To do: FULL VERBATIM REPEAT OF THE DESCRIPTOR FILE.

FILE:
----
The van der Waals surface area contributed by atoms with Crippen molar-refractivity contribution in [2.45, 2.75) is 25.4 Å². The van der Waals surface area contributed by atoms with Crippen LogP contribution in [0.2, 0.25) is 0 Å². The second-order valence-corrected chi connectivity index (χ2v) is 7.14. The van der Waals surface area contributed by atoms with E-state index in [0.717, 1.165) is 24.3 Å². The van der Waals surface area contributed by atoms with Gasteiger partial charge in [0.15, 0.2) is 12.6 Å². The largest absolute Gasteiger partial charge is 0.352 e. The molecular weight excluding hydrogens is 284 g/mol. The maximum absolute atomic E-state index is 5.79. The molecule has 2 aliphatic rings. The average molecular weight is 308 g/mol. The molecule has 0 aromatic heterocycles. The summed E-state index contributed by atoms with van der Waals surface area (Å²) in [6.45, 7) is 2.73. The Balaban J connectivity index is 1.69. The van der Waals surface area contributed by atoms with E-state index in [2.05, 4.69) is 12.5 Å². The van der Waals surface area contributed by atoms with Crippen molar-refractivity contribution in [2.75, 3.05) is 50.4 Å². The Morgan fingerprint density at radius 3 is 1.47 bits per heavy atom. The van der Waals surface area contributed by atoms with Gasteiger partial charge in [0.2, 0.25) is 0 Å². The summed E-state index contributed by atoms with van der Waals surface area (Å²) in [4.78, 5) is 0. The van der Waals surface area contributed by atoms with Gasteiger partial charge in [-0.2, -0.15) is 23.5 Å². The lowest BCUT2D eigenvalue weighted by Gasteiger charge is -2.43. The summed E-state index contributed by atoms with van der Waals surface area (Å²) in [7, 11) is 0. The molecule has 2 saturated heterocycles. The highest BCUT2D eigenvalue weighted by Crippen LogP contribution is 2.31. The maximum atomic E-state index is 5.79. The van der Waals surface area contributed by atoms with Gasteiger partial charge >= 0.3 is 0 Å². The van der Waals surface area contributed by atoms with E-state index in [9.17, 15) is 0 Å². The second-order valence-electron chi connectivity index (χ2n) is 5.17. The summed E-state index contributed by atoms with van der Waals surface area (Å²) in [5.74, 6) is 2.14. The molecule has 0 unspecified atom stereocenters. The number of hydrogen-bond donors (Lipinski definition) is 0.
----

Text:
The van der Waals surface area contributed by atoms with Crippen molar-refractivity contribution in [2.45, 2.75) is 25.4 Å². The van der Waals surface area contributed by atoms with Crippen LogP contribution in [0.2, 0.25) is 0 Å². The second-order valence-corrected chi connectivity index (χ2v) is 7.14. The van der Waals surface area contributed by atoms with E-state index in [0.717, 1.165) is 24.3 Å². The van der Waals surface area contributed by atoms with Gasteiger partial charge in [0.15, 0.2) is 12.6 Å². The largest absolute Gasteiger partial charge is 0.352 e. The molecular weight excluding hydrogens is 284 g/mol. The maximum absolute atomic E-state index is 5.79. The molecule has 2 aliphatic rings. The average molecular weight is 308 g/mol. The molecule has 0 aromatic heterocycles. The summed E-state index contributed by atoms with van der Waals surface area (Å²) in [6.45, 7) is 2.73. The Balaban J connectivity index is 1.69. The van der Waals surface area contributed by atoms with E-state index in [2.05, 4.69) is 12.5 Å². The van der Waals surface area contributed by atoms with Crippen molar-refractivity contribution in [2.75, 3.05) is 50.4 Å². The Morgan fingerprint density at radius 3 is 1.47 bits per heavy atom. The van der Waals surface area contributed by atoms with Gasteiger partial charge in [0.2, 0.25) is 0 Å². The summed E-state index contributed by atoms with van der Waals surface area (Å²) in [4.78, 5) is 0. The van der Waals surface area contributed by atoms with Gasteiger partial charge in [-0.2, -0.15) is 23.5 Å². The lowest BCUT2D eigenvalue weighted by Gasteiger charge is -2.43. The summed E-state index contributed by atoms with van der Waals surface area (Å²) in [7, 11) is 0. The molecule has 2 saturated heterocycles. The highest BCUT2D eigenvalue weighted by Crippen LogP contribution is 2.31. The maximum atomic E-state index is 5.79. The van der Waals surface area contributed by atoms with Gasteiger partial charge >= 0.3 is 0 Å². The van der Waals surface area contributed by atoms with E-state index in [9.17, 15) is 0 Å². The second-order valence-electron chi connectivity index (χ2n) is 5.17. The summed E-state index contributed by atoms with van der Waals surface area (Å²) in [5.74, 6) is 2.14. The molecule has 0 unspecified atom stereocenters. The number of hydrogen-bond donors (Lipinski definition) is 0.